(BK) A Damian Lillard-Clyde Drexler starting backcourt? Yes please. As much as recency bias wants to see Brandon Roy start alongside Dame, The Natural will be a reserve on this roster. Drexler is among the all-time greats and got this franchise to two Finals during the Showtime Lakers era. When evaluating my roster so far, I have guards from 70s, 80s/90s, 2000s and 2010s. It’s tough to say which generation makes most sense to build around, but at least I have options.
(CM) Seven straight all-star games, All-NBA First Team, his jersey number 22 retired by Portland, and an extremely well deserved spot in the Basketball Hall of Fame. I really believe Clyde Drexler would have won multiple titles in Portland if he hadn’t had the deck stacked against him with two of the greatest dynasties of all time forming when he was at his peak. Drexler is definitely one of the best 50 NBA players of all time, and top-3 if you’re talking about just Portland. His ahead of his time athletic ability, his willingness to take his game to the next level when he faced another legitimate superstar, and his finishing at the rim made him a fan favorite for more than a decade that included three trips to the conference finals and two trips to the Finals. The Trail Blazers were a struggling franchise before Drexler arrived and put them back on the map as an elite contender. I’ll choose Drexler as my starter and Brandon Roy as his backup. If not for severe knee injuries, we would probably be celebrating Roy as much as Drexler, but I’m willing to give him the spot ahead of some more accomplished players who meet more of the criteria. The little bit of Roy we got, we saw enough of his magic that many fans still proudly wear his jersey around town going on a decade after his six year career ended in basketball tragedy.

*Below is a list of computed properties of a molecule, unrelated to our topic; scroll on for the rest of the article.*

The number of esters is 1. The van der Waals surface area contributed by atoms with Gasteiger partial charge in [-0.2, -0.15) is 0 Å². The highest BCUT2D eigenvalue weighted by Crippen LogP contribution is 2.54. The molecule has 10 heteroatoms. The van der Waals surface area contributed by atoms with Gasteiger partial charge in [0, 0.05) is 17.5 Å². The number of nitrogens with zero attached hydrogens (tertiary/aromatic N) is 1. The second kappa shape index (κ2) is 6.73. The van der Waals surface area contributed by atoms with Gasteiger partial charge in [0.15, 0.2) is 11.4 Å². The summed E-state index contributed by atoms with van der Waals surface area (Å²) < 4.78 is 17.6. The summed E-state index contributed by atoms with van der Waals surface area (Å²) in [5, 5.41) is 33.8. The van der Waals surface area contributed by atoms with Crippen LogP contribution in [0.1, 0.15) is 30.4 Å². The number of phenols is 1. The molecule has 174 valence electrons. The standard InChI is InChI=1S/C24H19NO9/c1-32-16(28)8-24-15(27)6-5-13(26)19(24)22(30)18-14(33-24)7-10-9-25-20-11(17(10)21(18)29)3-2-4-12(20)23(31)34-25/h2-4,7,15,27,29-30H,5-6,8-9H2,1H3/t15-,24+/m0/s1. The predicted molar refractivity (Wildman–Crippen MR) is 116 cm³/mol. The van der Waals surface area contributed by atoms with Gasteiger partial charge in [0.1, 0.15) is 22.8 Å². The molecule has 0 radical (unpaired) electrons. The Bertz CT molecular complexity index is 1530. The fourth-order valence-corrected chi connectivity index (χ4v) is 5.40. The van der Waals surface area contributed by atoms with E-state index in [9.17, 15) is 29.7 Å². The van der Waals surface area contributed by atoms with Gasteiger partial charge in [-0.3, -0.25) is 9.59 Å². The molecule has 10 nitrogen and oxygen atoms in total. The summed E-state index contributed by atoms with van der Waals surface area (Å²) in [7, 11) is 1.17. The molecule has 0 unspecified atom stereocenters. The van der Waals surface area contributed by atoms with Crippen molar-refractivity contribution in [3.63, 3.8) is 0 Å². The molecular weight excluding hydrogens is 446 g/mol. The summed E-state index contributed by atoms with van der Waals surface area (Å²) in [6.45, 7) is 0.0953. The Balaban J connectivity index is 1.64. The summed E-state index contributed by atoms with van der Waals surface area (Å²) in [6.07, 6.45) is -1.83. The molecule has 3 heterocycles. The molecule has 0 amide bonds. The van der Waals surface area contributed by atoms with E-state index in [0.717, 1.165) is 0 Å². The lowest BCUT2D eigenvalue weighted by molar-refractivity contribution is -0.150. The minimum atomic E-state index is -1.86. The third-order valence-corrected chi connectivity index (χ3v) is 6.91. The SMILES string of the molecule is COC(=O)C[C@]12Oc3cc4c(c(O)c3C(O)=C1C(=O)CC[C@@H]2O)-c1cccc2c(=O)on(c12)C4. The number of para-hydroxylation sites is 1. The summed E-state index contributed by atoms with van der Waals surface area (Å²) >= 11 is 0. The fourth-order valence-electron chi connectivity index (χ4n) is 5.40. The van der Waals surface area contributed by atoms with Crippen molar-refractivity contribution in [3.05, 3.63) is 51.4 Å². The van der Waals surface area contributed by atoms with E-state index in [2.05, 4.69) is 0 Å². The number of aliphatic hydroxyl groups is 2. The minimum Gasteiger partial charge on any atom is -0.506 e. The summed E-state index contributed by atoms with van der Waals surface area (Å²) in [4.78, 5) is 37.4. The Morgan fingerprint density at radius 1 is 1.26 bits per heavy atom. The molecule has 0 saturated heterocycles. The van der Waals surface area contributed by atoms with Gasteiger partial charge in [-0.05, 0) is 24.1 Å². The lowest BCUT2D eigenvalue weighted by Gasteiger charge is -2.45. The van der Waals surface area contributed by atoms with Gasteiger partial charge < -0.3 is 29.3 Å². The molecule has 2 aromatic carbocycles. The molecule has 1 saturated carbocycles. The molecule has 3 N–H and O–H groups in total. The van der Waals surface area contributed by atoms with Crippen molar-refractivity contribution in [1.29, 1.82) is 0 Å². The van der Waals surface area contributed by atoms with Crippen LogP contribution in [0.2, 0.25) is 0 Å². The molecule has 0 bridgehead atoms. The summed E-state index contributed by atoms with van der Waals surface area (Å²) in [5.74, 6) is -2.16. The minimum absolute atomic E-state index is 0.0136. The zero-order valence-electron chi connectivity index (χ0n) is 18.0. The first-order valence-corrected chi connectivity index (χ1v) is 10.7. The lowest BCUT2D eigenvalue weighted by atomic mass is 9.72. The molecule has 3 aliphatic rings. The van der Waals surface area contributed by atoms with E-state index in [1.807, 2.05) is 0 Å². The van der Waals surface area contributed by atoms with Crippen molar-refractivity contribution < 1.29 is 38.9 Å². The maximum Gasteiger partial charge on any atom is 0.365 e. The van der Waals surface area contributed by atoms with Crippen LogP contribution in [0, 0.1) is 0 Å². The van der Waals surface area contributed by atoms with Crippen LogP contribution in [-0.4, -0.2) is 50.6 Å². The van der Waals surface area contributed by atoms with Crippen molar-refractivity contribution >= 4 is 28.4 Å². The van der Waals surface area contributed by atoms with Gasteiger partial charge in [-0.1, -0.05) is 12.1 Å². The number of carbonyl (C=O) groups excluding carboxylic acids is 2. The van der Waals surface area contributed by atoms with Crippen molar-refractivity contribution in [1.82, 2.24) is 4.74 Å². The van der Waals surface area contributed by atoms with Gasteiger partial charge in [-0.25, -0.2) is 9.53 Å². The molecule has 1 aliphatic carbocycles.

3. Small Forward Nominees – Choose one starter and one reserve from these players
(BK) Under the current criteria, Scottie Pippen and Bob Gross become the default options. I have to take Scottie. In February, he said on ESPN that his biggest regret from Game 7 of the 2000 Western Conference Finals was not taking over. Paraphrasing, he admitted that their regular-season chemistry and unselfishness translated to postseason confusion when it came to a go-to scorer/creator pecking order. On this roster, this wouldn’t be a problem. In fact, you likely end up in a situation where too many alphas are looking to take over, not the opposite. But that’s why Pippen is a great fit; he doesn’t need to be the No. 1. He may feel to this day he needed to take over back in 2000, but on this squad, he’ll be able to get his own within the flow of the game. Jerome Kersey is my backup all day long.